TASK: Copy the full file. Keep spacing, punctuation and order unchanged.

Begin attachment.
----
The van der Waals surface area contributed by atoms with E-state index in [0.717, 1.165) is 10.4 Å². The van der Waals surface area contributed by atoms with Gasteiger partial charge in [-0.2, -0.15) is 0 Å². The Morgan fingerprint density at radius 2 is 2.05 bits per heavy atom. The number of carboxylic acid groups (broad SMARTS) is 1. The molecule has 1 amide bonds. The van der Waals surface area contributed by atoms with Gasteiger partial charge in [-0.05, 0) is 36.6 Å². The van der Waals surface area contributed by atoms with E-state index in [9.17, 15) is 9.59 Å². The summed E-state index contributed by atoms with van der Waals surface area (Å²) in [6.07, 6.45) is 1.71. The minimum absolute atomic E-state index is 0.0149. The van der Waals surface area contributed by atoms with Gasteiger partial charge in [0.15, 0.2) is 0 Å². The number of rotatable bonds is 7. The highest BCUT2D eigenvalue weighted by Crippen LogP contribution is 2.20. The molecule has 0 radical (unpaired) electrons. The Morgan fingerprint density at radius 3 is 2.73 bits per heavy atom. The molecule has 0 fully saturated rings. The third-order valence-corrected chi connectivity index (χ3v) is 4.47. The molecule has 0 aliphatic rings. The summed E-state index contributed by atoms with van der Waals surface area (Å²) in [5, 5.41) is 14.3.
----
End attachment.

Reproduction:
The van der Waals surface area contributed by atoms with E-state index in [0.717, 1.165) is 10.4 Å². The van der Waals surface area contributed by atoms with Gasteiger partial charge in [-0.2, -0.15) is 0 Å². The Morgan fingerprint density at radius 2 is 2.05 bits per heavy atom. The number of carboxylic acid groups (broad SMARTS) is 1. The molecule has 1 amide bonds. The van der Waals surface area contributed by atoms with Gasteiger partial charge in [-0.05, 0) is 36.6 Å². The van der Waals surface area contributed by atoms with E-state index in [9.17, 15) is 9.59 Å². The summed E-state index contributed by atoms with van der Waals surface area (Å²) in [6.07, 6.45) is 1.71. The minimum absolute atomic E-state index is 0.0149. The van der Waals surface area contributed by atoms with Gasteiger partial charge in [0.15, 0.2) is 0 Å². The number of rotatable bonds is 7. The highest BCUT2D eigenvalue weighted by Crippen LogP contribution is 2.20. The molecule has 0 radical (unpaired) electrons. The Morgan fingerprint density at radius 3 is 2.73 bits per heavy atom. The molecule has 0 fully saturated rings. The third-order valence-corrected chi connectivity index (χ3v) is 4.47. The molecule has 0 aliphatic rings. The summed E-state index contributed by atoms with van der Waals surface area (Å²) in [5, 5.41) is 14.3.